ture in the manner provided by law for the election of senators in
Congress, except that the election may take place at such time

Superseded by laws of 1904, chapter 40. See p. 4.

To promote higher education; inspect institutions; administer property and funds

Governed by 23 Regents

Mode of electing

1

[ocr errors]

term of office

lor and senior

during the session of the Legislature as it may determine. No person shall be at the same time an elective Regent of the University and a trustee, president, principal, or any other officer Noneligibility of any institution belonging to the University.

Must be at least nine Regents. See p. 3, Constitution art. 9, $2

18 5 Officers. The elective officers of the University shall be a Elective offiChancellor and a Vice Chancellor who shall serve without salary, by ballot; a Secretary, and such other officers as are deemed necessary by the Regents, all of whom shall be chosen by ballot by the Regents and shall hold office during their pleasure; but no election, removal or change of salary of any elective officer shall be made by

Regents and less than 10 votes in favor thereof. Each Regent and each elective

officers must officer shall, before entering on his duties, take and file with the take oath of Secretary of State the oath of office required of state officers. The Chancellor shall preside at all convocations and at all meet- Duties of

Chancellor; of ings of the Regents, confer all degrees which they shall authorize, Vice Chanceland fix the time and place of all special meetings. In his absence Regent; or inability to act, the Vice Chancellor, or if he be also absent, the senior Regent present shall perform all the duties and have all the powers of the Chancellor.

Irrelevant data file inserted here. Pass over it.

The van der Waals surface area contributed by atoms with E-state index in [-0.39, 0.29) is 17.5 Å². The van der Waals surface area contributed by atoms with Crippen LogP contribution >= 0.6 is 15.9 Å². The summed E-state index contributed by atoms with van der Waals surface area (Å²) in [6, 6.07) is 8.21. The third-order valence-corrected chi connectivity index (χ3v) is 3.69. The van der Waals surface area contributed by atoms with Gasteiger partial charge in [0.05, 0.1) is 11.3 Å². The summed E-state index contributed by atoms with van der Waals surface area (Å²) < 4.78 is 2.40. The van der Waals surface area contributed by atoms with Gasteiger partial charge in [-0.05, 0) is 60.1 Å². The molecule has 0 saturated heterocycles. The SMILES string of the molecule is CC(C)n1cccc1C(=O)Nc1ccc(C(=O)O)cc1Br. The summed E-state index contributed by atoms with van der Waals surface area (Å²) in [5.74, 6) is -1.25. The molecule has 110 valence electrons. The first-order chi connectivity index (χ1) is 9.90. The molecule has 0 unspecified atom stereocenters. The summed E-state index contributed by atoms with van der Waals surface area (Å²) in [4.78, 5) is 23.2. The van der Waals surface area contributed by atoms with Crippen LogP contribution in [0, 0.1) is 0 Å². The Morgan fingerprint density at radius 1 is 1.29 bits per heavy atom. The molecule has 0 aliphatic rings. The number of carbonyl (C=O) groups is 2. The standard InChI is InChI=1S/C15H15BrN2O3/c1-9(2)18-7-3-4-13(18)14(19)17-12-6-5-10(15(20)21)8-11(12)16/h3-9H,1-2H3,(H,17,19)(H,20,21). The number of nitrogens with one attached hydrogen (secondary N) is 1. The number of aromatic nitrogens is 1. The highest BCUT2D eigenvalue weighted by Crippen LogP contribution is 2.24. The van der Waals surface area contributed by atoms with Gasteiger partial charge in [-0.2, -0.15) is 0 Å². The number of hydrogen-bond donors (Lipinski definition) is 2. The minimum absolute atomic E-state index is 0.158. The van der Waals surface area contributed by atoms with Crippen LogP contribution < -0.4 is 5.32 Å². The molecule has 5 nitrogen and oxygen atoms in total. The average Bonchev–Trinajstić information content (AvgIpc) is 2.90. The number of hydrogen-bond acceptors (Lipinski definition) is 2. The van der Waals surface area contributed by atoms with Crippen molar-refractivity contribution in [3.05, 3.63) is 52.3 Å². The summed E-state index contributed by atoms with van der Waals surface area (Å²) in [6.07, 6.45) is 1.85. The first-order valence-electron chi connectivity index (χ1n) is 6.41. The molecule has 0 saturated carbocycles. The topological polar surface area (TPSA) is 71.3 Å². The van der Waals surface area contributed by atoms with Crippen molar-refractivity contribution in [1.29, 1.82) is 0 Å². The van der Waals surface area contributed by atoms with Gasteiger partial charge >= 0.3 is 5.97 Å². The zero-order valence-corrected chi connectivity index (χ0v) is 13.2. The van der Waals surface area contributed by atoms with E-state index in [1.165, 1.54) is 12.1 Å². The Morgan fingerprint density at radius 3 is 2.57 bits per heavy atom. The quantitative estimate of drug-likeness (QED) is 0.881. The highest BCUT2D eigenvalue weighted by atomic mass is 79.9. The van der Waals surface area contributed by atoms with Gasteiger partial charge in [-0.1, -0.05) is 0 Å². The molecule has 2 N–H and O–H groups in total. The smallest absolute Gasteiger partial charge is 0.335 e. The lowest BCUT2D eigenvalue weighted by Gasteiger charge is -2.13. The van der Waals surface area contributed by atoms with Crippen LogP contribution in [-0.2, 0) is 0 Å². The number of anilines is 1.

The Secretary shall be responsible for the safe-keeping and of Secretary proper use of the University seal and of the books, records, and other property in charge of the Regents, and for the proper administration and discipline of its various offices and departments, and shall give an undertaking to be approved by and filed with Secretary's the State Comptroller, in the sum of $10,000 for the faithful dis- $10,000 charge of his duties. He may appoint, subject to the confirma- May appoint

deputy tion of the Chancellor, a deputy to exercise temporarily any specified powers of the Secretary in his absence.

For form, time and place of filing and effect of failure to file official oath, see Public officers low, 1892, $10, 13, 20; L. 1894, ch.403.

$ 6 Meetings and absences. In addition to the annual meetings Annual meetfor which the time and place shall be fixed by ordinance of the Regents, the Chancellor shall call a meeting as often as the busi- Special meet

ings ness of the University shall require, or on written request of any five Regents; and at least 10 days' notice of every meeting shall be mailed to the usual address of each Regent. If any Regent shall sences make fail to attend three consecutive meetings, without written excuse, accepted as satisfactory by the Regents not later than the third consecutive meeting from which he has been absent, he shall be